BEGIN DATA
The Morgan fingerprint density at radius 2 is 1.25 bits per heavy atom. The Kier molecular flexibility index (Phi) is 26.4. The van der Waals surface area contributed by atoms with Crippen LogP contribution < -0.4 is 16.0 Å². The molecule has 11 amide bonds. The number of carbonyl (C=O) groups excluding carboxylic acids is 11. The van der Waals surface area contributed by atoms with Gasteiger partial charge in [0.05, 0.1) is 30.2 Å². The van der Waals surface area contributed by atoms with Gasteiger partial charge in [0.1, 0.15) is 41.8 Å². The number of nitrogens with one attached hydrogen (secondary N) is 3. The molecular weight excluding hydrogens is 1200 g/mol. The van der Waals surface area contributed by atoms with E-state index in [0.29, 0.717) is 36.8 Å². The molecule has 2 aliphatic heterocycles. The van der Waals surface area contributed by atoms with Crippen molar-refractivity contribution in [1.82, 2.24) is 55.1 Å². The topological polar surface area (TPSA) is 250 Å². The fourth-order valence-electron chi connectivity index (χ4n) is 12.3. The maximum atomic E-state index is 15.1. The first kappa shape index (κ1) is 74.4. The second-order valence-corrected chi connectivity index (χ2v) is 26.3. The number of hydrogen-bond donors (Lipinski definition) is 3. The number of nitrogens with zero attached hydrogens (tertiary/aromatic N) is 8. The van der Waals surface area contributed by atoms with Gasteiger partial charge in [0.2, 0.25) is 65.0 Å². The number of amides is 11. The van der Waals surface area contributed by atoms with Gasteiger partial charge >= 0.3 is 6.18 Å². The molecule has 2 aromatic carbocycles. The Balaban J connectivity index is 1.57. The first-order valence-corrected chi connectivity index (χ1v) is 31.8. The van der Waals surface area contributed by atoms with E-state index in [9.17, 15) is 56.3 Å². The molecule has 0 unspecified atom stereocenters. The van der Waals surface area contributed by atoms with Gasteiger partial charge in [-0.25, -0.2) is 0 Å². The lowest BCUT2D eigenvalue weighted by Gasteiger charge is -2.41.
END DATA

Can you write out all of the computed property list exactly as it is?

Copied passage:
The Morgan fingerprint density at radius 2 is 1.25 bits per heavy atom. The Kier molecular flexibility index (Phi) is 26.4. The van der Waals surface area contributed by atoms with Crippen LogP contribution < -0.4 is 16.0 Å². The molecule has 11 amide bonds. The number of carbonyl (C=O) groups excluding carboxylic acids is 11. The van der Waals surface area contributed by atoms with Gasteiger partial charge in [0.05, 0.1) is 30.2 Å². The van der Waals surface area contributed by atoms with Gasteiger partial charge in [0.1, 0.15) is 41.8 Å². The number of nitrogens with one attached hydrogen (secondary N) is 3. The molecular weight excluding hydrogens is 1200 g/mol. The van der Waals surface area contributed by atoms with E-state index in [0.29, 0.717) is 36.8 Å². The molecule has 2 aliphatic heterocycles. The van der Waals surface area contributed by atoms with Crippen molar-refractivity contribution in [1.82, 2.24) is 55.1 Å². The topological polar surface area (TPSA) is 250 Å². The fourth-order valence-electron chi connectivity index (χ4n) is 12.3. The maximum atomic E-state index is 15.1. The first kappa shape index (κ1) is 74.4. The second-order valence-corrected chi connectivity index (χ2v) is 26.3. The number of hydrogen-bond donors (Lipinski definition) is 3. The number of nitrogens with zero attached hydrogens (tertiary/aromatic N) is 8. The van der Waals surface area contributed by atoms with Gasteiger partial charge in [0.2, 0.25) is 65.0 Å². The number of amides is 11. The van der Waals surface area contributed by atoms with Gasteiger partial charge >= 0.3 is 6.18 Å². The molecule has 2 aromatic carbocycles. The Balaban J connectivity index is 1.57. The first-order valence-corrected chi connectivity index (χ1v) is 31.8. The van der Waals surface area contributed by atoms with E-state index in [9.17, 15) is 56.3 Å². The molecule has 0 unspecified atom stereocenters. The van der Waals surface area contributed by atoms with Gasteiger partial charge in [-0.25, -0.2) is 0 Å². The lowest BCUT2D eigenvalue weighted by Gasteiger charge is -2.41.